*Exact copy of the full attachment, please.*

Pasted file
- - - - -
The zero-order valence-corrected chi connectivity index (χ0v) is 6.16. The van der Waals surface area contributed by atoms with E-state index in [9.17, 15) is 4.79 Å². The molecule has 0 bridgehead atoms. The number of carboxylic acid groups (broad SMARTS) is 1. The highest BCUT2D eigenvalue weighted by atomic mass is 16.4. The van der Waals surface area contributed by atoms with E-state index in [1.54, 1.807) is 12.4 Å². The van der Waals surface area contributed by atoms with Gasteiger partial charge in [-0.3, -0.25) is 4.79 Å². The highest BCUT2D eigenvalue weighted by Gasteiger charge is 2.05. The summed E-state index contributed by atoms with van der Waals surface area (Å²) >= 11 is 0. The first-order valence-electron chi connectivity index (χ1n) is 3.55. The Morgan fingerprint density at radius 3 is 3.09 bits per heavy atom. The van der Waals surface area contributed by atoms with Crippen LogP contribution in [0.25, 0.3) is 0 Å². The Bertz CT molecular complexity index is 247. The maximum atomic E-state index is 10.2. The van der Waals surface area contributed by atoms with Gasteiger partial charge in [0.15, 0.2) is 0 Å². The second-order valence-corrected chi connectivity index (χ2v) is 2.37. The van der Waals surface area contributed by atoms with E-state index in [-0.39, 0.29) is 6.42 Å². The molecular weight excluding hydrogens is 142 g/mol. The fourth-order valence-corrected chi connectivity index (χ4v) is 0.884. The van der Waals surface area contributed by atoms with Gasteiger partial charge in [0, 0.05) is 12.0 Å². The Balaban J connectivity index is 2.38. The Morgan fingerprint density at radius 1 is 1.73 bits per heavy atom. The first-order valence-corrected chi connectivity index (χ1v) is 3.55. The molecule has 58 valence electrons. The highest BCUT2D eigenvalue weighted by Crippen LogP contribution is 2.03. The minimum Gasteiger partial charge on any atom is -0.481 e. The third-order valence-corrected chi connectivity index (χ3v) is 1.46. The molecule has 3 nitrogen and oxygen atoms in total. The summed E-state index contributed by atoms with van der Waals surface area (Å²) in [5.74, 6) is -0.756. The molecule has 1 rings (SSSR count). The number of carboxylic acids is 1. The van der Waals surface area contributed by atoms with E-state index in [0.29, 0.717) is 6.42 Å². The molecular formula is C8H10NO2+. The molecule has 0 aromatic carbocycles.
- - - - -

The zero-order valence-corrected chi connectivity index (χ0v) is 6.16. The van der Waals surface area contributed by atoms with E-state index in [9.17, 15) is 4.79 Å². The molecule has 0 bridgehead atoms. The number of carboxylic acid groups (broad SMARTS) is 1. The highest BCUT2D eigenvalue weighted by atomic mass is 16.4. The van der Waals surface area contributed by atoms with E-state index in [1.54, 1.807) is 12.4 Å². The van der Waals surface area contributed by atoms with Gasteiger partial charge in [-0.3, -0.25) is 4.79 Å². The highest BCUT2D eigenvalue weighted by Gasteiger charge is 2.05. The summed E-state index contributed by atoms with van der Waals surface area (Å²) >= 11 is 0. The first-order valence-electron chi connectivity index (χ1n) is 3.55. The Morgan fingerprint density at radius 3 is 3.09 bits per heavy atom. The van der Waals surface area contributed by atoms with Crippen LogP contribution in [0.25, 0.3) is 0 Å². The Bertz CT molecular complexity index is 247. The maximum atomic E-state index is 10.2. The van der Waals surface area contributed by atoms with Gasteiger partial charge in [0.15, 0.2) is 0 Å². The second-order valence-corrected chi connectivity index (χ2v) is 2.37. The van der Waals surface area contributed by atoms with E-state index in [-0.39, 0.29) is 6.42 Å². The molecular weight excluding hydrogens is 142 g/mol. The fourth-order valence-corrected chi connectivity index (χ4v) is 0.884. The van der Waals surface area contributed by atoms with Gasteiger partial charge in [0, 0.05) is 12.0 Å². The Balaban J connectivity index is 2.38. The Morgan fingerprint density at radius 1 is 1.73 bits per heavy atom. The first-order valence-corrected chi connectivity index (χ1v) is 3.55. The molecule has 58 valence electrons. The highest BCUT2D eigenvalue weighted by Crippen LogP contribution is 2.03. The minimum Gasteiger partial charge on any atom is -0.481 e. The third-order valence-corrected chi connectivity index (χ3v) is 1.46. The molecule has 3 nitrogen and oxygen atoms in total. The summed E-state index contributed by atoms with van der Waals surface area (Å²) in [5.74, 6) is -0.756. The molecule has 1 rings (SSSR count). The number of carboxylic acids is 1. The van der Waals surface area contributed by atoms with E-state index in [0.29, 0.717) is 6.42 Å². The molecular formula is C8H10NO2+. The molecule has 0 aromatic carbocycles.